Joe Biden Finds His Running Mate 

Joe Biden’s long search for a partner to complete the Democratic presidential ticket has finally concluded, settling on the candidate long considered the presumptive favorite by Washington observers, Senator Kamala Harris of California. Although the two clashed early in the nomination process, she adds youth, diversity, and a pragmatic orientation to the Biden-led ticket.


To a considerable degree, domestic events of recent months forced Biden’s hand. Ideologically moderate in a party that has found itself migrating to the Left on issues of race and gender, he felt considerable pressure to nominate a woman as his running mate. According to one Pew poll, roughly 50 percent of white Democrats reported being “bothered” that Joe Biden is “an older white man,” as were some 41 percent of Democrats overall. Biden responded to the pressure in the party by pledging to select a woman as his running mate. 

The upsurge in racial tension following the killing of George Floyd by Minneapolis police added a new layer of complication for Biden’s thinking. It effectively forced Senator Amy Klobuchar to remove herself from consideration, as she had previously served as District Attorney for Minneapolis and declined to prosecute numerous police officers for excessive use of force. As she bowed out, Klobuchar urged Biden to select a nonwhite running mate: “I think this is a moment to put a woman of color on that ticket,” she said.
These calls began to echo more widely within Democratic circles, until it was all but foregone that only an African American woman would be acceptable to the party’s activist base. One open letter to Biden warnedin stark terms that "failing to select a Black woman in 2020 means you will lose the election." It was signed by more than 200 African American leaders, celebrities, academics, and political activists.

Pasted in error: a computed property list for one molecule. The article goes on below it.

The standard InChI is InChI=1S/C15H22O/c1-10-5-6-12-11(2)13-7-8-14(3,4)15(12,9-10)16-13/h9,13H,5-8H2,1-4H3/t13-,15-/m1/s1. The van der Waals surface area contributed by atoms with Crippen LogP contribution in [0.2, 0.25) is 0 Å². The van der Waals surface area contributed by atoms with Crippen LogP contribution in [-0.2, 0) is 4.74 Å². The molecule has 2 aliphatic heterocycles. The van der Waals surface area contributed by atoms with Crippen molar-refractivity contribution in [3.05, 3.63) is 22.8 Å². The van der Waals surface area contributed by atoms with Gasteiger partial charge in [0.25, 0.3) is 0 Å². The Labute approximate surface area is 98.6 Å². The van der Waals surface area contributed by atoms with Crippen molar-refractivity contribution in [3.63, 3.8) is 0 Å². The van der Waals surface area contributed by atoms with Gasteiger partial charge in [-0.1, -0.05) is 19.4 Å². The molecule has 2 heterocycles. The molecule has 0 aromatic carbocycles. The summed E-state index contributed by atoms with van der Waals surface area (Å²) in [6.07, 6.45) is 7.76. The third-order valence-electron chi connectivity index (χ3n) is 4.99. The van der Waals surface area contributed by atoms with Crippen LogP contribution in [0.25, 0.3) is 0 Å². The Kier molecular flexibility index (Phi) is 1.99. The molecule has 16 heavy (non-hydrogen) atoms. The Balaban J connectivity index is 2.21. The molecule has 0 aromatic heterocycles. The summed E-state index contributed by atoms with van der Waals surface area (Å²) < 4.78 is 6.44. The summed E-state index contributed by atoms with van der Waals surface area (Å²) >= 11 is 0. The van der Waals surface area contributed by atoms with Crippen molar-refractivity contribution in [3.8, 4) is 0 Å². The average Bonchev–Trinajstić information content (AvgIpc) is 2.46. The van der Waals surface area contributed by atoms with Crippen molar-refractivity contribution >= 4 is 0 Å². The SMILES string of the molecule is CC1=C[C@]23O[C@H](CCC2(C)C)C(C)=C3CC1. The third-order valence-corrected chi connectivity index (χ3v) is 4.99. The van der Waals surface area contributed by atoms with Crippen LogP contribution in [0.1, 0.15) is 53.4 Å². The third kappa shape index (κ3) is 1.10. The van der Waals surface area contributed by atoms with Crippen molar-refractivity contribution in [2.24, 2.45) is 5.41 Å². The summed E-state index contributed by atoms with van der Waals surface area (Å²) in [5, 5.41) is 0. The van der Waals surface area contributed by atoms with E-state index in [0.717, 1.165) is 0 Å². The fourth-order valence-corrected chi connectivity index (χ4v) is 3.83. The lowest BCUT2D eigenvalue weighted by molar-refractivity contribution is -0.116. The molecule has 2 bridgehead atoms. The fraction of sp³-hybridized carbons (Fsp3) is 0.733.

Since arriving in the Senate in 2017, Harris has carved out a profile of staunch opposition to President Trump on most policy fronts, while remaining firmly fixed on the center-left. This holds particularly true in foreign policy. During her presidential campaign, Harris emphasized opposition to President Trump’s withdrawal from international agreements, such as the Paris Accord and the JCPOA, and asserted she would “revitalize” U.S. alliances around the world. 

At least rhetorically, Harris argued in favor of pressuring China on its human rights record, telling the Council on Foreign Relations in the summer of 2019 that “China’s abysmal human rights record must feature prominently in our policy toward the country. We can’t ignore China’s mass detention of more than a million Uighur Muslims in ‘reeducation camps’ in the Xinjiang region, or its widespread abuse of surveillance for political and religious repression.” 

On Iran, where perhaps the differences between the Trump administration and its Democratic rivals are most consequential in terms of foreign policy, Harris maintains that the U.S. should re-enter the JCPOA on revised terms: “We need to get back into the Iran nuclear deal. I would strengthen it. I would include ballistic missile testing. I think that we can strengthen what we do in terms of monitoring and verification. But there's no question that a lot of negotiation with a great deal of depth took place over a long period of time to reach that agreement, and it was an agreement that was being complied with by all parties.” 

With regard to Israel and its neighbors, Harris stands squarely within the decades-old Democratic consensus in favor of a firm U.S.-Israel alliance coupled with a commitment to broker an agreement with the Palestinians. “I would start by reaffirming the U.S. commitment to Israel’s security and prosperity,” she said, “while simultaneously working to rebuild the broken relationship between the United States and the Palestinians.” 

In sum, by picking Harris, Biden sent a strong signal that he intends to navigate a path of continuity and pragmatism in governance. While some contend that Washington is trapped in an escalatory cycle of endless polarization, the Biden-Harris record belies such linear projections, heralding a future Democratic party more characterized by continuity and pragmatism than rupture and retrenchment.